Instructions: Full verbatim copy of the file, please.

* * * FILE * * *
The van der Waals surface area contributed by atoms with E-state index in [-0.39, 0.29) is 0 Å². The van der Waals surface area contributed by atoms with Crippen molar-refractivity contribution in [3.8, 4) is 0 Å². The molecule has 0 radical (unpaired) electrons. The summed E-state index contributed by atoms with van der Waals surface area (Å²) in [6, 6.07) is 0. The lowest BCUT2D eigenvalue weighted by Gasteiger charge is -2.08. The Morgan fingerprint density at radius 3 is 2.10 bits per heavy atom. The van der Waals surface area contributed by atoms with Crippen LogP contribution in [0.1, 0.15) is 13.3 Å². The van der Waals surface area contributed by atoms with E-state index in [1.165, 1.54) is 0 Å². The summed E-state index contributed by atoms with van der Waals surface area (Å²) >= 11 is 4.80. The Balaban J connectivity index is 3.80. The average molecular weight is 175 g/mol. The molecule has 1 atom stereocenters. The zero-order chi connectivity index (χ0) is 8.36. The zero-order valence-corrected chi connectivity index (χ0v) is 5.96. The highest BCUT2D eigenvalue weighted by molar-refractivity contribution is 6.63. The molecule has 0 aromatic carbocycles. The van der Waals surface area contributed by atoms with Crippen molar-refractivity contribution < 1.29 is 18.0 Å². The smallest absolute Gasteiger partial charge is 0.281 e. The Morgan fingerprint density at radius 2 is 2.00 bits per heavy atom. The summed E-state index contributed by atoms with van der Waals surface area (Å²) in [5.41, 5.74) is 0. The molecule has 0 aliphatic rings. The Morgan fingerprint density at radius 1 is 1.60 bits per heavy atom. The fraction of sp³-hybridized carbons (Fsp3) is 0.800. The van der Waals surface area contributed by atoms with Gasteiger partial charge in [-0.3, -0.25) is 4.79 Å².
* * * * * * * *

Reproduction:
The van der Waals surface area contributed by atoms with E-state index in [-0.39, 0.29) is 0 Å². The van der Waals surface area contributed by atoms with Crippen molar-refractivity contribution in [3.8, 4) is 0 Å². The molecule has 0 radical (unpaired) electrons. The summed E-state index contributed by atoms with van der Waals surface area (Å²) in [6, 6.07) is 0. The lowest BCUT2D eigenvalue weighted by Gasteiger charge is -2.08. The Morgan fingerprint density at radius 3 is 2.10 bits per heavy atom. The van der Waals surface area contributed by atoms with Crippen LogP contribution in [0.1, 0.15) is 13.3 Å². The van der Waals surface area contributed by atoms with E-state index in [1.165, 1.54) is 0 Å². The summed E-state index contributed by atoms with van der Waals surface area (Å²) >= 11 is 4.80. The Balaban J connectivity index is 3.80. The average molecular weight is 175 g/mol. The molecule has 1 atom stereocenters. The zero-order chi connectivity index (χ0) is 8.36. The zero-order valence-corrected chi connectivity index (χ0v) is 5.96. The highest BCUT2D eigenvalue weighted by molar-refractivity contribution is 6.63. The molecule has 0 aromatic carbocycles. The van der Waals surface area contributed by atoms with Crippen molar-refractivity contribution < 1.29 is 18.0 Å². The smallest absolute Gasteiger partial charge is 0.281 e. The Morgan fingerprint density at radius 2 is 2.00 bits per heavy atom. The summed E-state index contributed by atoms with van der Waals surface area (Å²) in [5.41, 5.74) is 0. The molecule has 0 aliphatic rings. The Morgan fingerprint density at radius 1 is 1.60 bits per heavy atom. The fraction of sp³-hybridized carbons (Fsp3) is 0.800. The van der Waals surface area contributed by atoms with Gasteiger partial charge in [-0.3, -0.25) is 4.79 Å².